Venezuela's president tweaks currency exchange system, raises wages amid economic crisis



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CARACAS, Venezuela — President Nicolas Maduro announced a boost in wages Wednesday night and dismissed talk of currency devaluation as he tries to pull oil-dependent Venezuela out of a recession and quell mounting frustration with his socialist policies.

In a much-anticipated annual address to the legislature, Maduro avoided the dramatic reengineering of price and currency controls that economists say is needed to avoid a triple-digit inflationary spiral.

Through nearly three hours of optimistic rhetoric embellished by props and a video, he repeated accusations that the opposition is sabotaging the economy and urged Venezuelans to hold faith that government programs will continue despite a nearly 60 percent fall in the price of oil, virtually the country's only export.

He unveiled a new round of social spending, including promises to raise wages and pensions 15 percent, deliver 400,000 new homes for the poor and increase grants for students.

The only hint that the embattled leader was considering a turn toward austerity were proposals to increase gasoline prices and add transparency to the multi-tiered currency exchange rate system blamed by economists for much of the South American country's economic troubles.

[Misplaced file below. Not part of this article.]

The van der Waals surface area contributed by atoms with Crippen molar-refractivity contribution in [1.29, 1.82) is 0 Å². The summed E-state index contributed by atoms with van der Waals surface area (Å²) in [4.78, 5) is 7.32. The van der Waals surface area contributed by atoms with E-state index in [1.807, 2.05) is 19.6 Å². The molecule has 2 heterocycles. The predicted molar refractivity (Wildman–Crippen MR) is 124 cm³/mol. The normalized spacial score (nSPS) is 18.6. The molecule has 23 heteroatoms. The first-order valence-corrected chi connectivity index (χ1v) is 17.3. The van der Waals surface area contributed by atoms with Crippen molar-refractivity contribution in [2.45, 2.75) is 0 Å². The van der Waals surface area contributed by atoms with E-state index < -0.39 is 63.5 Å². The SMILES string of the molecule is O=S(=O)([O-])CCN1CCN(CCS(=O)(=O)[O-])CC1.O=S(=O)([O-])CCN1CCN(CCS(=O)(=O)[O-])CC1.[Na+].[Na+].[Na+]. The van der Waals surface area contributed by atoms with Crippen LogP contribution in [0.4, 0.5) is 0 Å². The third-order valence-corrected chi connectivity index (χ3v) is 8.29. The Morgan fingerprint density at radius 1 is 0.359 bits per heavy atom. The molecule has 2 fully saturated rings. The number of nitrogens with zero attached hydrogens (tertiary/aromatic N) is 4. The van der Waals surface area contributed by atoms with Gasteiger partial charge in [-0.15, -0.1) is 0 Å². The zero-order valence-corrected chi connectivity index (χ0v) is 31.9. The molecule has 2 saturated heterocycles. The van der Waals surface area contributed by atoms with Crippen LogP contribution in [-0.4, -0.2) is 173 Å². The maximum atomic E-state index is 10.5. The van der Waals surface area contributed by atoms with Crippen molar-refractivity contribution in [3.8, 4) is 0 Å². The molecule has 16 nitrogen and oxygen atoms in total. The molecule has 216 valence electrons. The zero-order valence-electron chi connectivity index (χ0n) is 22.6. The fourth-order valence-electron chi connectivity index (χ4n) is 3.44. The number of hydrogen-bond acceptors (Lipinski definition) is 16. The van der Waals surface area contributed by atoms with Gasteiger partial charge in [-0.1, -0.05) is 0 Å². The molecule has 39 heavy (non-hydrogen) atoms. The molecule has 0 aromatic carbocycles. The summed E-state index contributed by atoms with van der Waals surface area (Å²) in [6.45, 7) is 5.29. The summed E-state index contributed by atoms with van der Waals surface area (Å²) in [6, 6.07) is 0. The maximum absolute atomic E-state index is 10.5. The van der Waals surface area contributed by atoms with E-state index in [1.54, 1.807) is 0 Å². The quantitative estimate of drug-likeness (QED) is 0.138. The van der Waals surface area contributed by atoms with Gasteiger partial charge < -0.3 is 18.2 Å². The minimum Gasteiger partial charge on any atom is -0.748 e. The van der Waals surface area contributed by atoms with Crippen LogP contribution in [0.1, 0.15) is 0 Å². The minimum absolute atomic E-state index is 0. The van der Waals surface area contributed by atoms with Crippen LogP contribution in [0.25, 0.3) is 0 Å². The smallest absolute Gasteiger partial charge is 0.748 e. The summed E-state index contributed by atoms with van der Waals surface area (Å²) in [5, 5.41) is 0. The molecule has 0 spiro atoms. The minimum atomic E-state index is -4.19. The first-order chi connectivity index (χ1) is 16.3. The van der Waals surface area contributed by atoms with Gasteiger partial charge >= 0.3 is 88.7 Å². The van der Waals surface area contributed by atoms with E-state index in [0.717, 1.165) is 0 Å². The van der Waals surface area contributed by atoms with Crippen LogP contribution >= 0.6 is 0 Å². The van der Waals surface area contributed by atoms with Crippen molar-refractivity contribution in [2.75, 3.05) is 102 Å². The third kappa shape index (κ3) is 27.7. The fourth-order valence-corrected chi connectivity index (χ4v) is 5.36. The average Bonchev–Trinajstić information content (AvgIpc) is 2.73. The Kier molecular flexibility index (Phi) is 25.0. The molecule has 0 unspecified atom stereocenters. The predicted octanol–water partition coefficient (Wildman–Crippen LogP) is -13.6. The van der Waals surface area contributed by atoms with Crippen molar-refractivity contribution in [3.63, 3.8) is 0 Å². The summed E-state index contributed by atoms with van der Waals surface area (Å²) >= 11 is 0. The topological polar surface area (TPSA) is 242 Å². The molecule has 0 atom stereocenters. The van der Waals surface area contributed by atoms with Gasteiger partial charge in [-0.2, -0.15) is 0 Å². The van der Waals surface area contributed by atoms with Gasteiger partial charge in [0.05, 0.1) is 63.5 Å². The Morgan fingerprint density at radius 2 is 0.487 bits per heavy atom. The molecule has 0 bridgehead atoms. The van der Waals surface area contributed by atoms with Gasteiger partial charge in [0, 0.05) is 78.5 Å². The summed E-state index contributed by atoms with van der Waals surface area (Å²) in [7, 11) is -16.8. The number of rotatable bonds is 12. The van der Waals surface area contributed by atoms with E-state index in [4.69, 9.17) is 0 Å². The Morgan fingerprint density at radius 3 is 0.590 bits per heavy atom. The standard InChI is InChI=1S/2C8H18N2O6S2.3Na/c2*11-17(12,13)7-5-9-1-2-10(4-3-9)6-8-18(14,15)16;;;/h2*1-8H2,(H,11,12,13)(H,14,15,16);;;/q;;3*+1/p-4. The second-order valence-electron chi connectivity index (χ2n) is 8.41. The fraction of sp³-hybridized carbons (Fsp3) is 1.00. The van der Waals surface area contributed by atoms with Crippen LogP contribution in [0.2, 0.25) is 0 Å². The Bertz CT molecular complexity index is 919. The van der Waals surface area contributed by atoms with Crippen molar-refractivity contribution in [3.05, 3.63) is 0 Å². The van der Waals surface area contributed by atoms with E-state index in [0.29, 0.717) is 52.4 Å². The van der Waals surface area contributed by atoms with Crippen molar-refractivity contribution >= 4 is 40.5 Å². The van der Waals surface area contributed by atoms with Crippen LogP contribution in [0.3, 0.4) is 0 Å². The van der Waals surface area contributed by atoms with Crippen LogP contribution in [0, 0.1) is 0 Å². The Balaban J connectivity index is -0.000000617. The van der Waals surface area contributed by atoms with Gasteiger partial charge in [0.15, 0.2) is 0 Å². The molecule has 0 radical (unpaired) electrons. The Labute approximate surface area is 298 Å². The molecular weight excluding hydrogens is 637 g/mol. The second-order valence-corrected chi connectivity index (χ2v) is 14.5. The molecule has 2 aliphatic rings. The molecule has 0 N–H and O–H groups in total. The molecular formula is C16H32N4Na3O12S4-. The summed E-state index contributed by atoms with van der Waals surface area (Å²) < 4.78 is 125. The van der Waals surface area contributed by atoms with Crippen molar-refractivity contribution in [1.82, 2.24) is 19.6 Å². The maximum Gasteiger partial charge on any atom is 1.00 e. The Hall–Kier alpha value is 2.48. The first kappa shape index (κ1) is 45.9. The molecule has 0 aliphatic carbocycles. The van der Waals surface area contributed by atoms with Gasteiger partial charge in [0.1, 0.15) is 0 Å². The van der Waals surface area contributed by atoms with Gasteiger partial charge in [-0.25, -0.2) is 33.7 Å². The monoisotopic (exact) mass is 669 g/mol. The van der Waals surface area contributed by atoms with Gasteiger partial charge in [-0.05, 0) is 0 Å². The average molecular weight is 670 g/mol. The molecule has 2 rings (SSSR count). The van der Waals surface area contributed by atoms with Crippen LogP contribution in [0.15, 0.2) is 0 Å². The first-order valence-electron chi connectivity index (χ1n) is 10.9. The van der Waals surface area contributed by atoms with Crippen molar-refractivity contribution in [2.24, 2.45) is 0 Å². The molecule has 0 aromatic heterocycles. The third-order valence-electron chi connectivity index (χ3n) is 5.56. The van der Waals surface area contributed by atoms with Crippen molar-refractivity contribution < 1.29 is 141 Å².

Maduro called Venezuela's lowest-in-the-world gas prices a "distortion," but stopped short of actually raising them. Gas costs the equivalent of 5 U.S. cents a gallon.

Venezuelan currency can currently be exchanged at three rates, and the bolivar will continue to be exchanged at three rates under the new system. The best rate will remain the same and will be used for essentials like food and medicine, as it is now. The other two current rates will be merged and a new, third rate is being introduced for the exchange of local currency through private dealers. Maduro did not provide details.

Earlier Wednesday, the International Monetary Fund predicted that Venezuela's economy would contract 7 percent this year, while the rest of the region sees moderate growth. Maduro said in his speech that the economy contracted 2.8 percent in 2014 and acknowledged worsening shortages.

He called on Venezuelans to "come together and work to overcome our economic difficulties," adding that while oil prices are unlikely to bounce back to the highs of last year, "God will provide."

Supporters in Congress chanted "They won't return" as Maduro began speaking, referring to previous regimes they say excluded the poor from political discourse and a share in the country's oil wealth. In Caracas' wealthy eastern district, drivers began honking their horns in protest when Maduro's address interrupted regular broadcasting.

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